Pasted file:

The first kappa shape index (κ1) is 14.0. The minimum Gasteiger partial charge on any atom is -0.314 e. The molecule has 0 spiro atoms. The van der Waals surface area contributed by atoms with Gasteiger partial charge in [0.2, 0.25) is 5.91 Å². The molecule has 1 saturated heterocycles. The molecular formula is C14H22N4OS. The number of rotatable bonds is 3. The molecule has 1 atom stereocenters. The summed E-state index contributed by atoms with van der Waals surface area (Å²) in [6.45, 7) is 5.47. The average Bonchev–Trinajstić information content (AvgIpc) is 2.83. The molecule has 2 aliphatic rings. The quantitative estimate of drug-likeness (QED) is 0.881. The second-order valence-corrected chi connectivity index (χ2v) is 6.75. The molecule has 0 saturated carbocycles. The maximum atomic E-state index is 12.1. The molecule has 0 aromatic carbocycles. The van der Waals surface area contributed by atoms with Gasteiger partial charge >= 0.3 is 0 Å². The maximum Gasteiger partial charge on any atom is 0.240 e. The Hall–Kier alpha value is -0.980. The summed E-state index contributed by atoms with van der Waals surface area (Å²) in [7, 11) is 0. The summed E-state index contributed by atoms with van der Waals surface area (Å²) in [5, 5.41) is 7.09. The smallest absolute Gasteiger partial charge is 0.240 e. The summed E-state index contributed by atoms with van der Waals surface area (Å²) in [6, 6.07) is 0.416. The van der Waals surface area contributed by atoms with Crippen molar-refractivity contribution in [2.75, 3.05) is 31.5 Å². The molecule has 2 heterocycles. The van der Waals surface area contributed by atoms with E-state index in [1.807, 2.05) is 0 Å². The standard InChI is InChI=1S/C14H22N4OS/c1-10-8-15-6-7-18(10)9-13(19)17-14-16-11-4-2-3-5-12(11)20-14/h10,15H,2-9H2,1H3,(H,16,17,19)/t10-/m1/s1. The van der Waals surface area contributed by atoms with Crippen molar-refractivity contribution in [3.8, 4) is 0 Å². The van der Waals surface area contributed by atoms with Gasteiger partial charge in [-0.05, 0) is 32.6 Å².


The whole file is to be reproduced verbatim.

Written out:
The first kappa shape index (κ1) is 14.0. The minimum Gasteiger partial charge on any atom is -0.314 e. The molecule has 0 spiro atoms. The van der Waals surface area contributed by atoms with Gasteiger partial charge in [0.2, 0.25) is 5.91 Å². The molecule has 1 saturated heterocycles. The molecular formula is C14H22N4OS. The number of rotatable bonds is 3. The molecule has 1 atom stereocenters. The summed E-state index contributed by atoms with van der Waals surface area (Å²) in [6.45, 7) is 5.47. The average Bonchev–Trinajstić information content (AvgIpc) is 2.83. The molecule has 2 aliphatic rings. The quantitative estimate of drug-likeness (QED) is 0.881. The second-order valence-corrected chi connectivity index (χ2v) is 6.75. The molecule has 0 saturated carbocycles. The maximum atomic E-state index is 12.1. The molecule has 0 aromatic carbocycles. The van der Waals surface area contributed by atoms with Gasteiger partial charge >= 0.3 is 0 Å². The maximum Gasteiger partial charge on any atom is 0.240 e. The Hall–Kier alpha value is -0.980. The summed E-state index contributed by atoms with van der Waals surface area (Å²) in [7, 11) is 0. The summed E-state index contributed by atoms with van der Waals surface area (Å²) in [5, 5.41) is 7.09. The smallest absolute Gasteiger partial charge is 0.240 e. The summed E-state index contributed by atoms with van der Waals surface area (Å²) in [6, 6.07) is 0.416. The van der Waals surface area contributed by atoms with Crippen molar-refractivity contribution in [2.75, 3.05) is 31.5 Å². The molecule has 2 heterocycles. The van der Waals surface area contributed by atoms with E-state index in [1.807, 2.05) is 0 Å². The standard InChI is InChI=1S/C14H22N4OS/c1-10-8-15-6-7-18(10)9-13(19)17-14-16-11-4-2-3-5-12(11)20-14/h10,15H,2-9H2,1H3,(H,16,17,19)/t10-/m1/s1. The van der Waals surface area contributed by atoms with Crippen molar-refractivity contribution in [3.8, 4) is 0 Å². The van der Waals surface area contributed by atoms with Gasteiger partial charge in [-0.05, 0) is 32.6 Å².